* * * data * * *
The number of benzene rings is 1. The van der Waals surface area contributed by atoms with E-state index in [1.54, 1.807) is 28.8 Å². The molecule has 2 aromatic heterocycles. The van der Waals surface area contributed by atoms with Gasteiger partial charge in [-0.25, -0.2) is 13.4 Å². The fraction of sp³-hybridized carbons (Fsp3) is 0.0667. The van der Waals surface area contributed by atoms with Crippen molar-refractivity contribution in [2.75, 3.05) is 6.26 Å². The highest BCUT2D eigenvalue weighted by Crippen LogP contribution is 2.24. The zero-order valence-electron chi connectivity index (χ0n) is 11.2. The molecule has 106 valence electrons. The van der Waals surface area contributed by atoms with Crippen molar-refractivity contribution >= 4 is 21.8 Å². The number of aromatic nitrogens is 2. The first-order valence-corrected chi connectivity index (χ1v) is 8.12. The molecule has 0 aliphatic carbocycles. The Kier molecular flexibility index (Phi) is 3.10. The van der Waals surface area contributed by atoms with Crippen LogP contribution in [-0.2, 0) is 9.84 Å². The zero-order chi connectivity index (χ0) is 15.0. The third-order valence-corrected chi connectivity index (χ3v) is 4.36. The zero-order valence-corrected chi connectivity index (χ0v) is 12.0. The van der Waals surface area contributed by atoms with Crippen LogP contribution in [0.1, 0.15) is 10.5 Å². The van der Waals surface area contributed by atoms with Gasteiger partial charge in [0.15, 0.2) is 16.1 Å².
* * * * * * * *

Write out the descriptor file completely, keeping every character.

The number of benzene rings is 1. The van der Waals surface area contributed by atoms with E-state index in [1.54, 1.807) is 28.8 Å². The molecule has 2 aromatic heterocycles. The van der Waals surface area contributed by atoms with Gasteiger partial charge in [-0.25, -0.2) is 13.4 Å². The fraction of sp³-hybridized carbons (Fsp3) is 0.0667. The van der Waals surface area contributed by atoms with Crippen molar-refractivity contribution in [2.75, 3.05) is 6.26 Å². The highest BCUT2D eigenvalue weighted by Crippen LogP contribution is 2.24. The zero-order valence-electron chi connectivity index (χ0n) is 11.2. The molecule has 106 valence electrons. The van der Waals surface area contributed by atoms with Crippen molar-refractivity contribution >= 4 is 21.8 Å². The number of aromatic nitrogens is 2. The first-order valence-corrected chi connectivity index (χ1v) is 8.12. The molecule has 0 aliphatic carbocycles. The Kier molecular flexibility index (Phi) is 3.10. The van der Waals surface area contributed by atoms with Crippen LogP contribution in [-0.2, 0) is 9.84 Å². The zero-order chi connectivity index (χ0) is 15.0. The third-order valence-corrected chi connectivity index (χ3v) is 4.36. The zero-order valence-corrected chi connectivity index (χ0v) is 12.0. The van der Waals surface area contributed by atoms with Crippen LogP contribution in [0.1, 0.15) is 10.5 Å². The van der Waals surface area contributed by atoms with Gasteiger partial charge in [0.15, 0.2) is 16.1 Å².